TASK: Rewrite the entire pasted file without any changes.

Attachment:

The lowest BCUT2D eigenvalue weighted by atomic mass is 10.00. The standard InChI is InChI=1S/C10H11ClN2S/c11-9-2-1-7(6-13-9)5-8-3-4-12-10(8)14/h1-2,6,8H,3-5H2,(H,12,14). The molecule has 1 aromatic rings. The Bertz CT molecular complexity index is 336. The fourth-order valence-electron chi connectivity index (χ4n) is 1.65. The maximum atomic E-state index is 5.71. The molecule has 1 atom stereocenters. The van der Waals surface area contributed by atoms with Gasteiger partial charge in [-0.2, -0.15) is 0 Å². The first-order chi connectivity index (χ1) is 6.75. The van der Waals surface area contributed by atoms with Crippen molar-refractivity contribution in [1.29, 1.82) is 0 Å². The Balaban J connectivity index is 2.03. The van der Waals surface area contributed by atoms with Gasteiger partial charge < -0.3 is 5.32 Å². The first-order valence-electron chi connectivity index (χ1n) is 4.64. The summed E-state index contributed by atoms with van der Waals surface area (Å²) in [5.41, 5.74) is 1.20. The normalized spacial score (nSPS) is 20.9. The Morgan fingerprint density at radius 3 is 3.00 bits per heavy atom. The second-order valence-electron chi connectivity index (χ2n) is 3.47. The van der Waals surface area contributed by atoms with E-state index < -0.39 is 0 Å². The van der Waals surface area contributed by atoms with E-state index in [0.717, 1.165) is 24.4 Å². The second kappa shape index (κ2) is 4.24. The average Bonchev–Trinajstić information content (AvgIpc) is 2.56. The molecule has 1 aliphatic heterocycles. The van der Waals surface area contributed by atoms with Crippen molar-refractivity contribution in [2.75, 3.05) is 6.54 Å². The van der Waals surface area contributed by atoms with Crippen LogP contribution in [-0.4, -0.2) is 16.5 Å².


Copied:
The lowest BCUT2D eigenvalue weighted by atomic mass is 10.00. The standard InChI is InChI=1S/C10H11ClN2S/c11-9-2-1-7(6-13-9)5-8-3-4-12-10(8)14/h1-2,6,8H,3-5H2,(H,12,14). The molecule has 1 aromatic rings. The Bertz CT molecular complexity index is 336. The fourth-order valence-electron chi connectivity index (χ4n) is 1.65. The maximum atomic E-state index is 5.71. The molecule has 1 atom stereocenters. The van der Waals surface area contributed by atoms with Gasteiger partial charge in [-0.2, -0.15) is 0 Å². The first-order chi connectivity index (χ1) is 6.75. The van der Waals surface area contributed by atoms with Crippen molar-refractivity contribution in [1.29, 1.82) is 0 Å². The Balaban J connectivity index is 2.03. The van der Waals surface area contributed by atoms with Gasteiger partial charge < -0.3 is 5.32 Å². The first-order valence-electron chi connectivity index (χ1n) is 4.64. The summed E-state index contributed by atoms with van der Waals surface area (Å²) in [5.41, 5.74) is 1.20. The normalized spacial score (nSPS) is 20.9. The Morgan fingerprint density at radius 3 is 3.00 bits per heavy atom. The second-order valence-electron chi connectivity index (χ2n) is 3.47. The van der Waals surface area contributed by atoms with E-state index < -0.39 is 0 Å². The van der Waals surface area contributed by atoms with E-state index in [0.717, 1.165) is 24.4 Å². The second kappa shape index (κ2) is 4.24. The average Bonchev–Trinajstić information content (AvgIpc) is 2.56. The molecule has 1 aliphatic heterocycles. The van der Waals surface area contributed by atoms with Crippen molar-refractivity contribution in [2.75, 3.05) is 6.54 Å². The van der Waals surface area contributed by atoms with Crippen LogP contribution in [-0.4, -0.2) is 16.5 Å².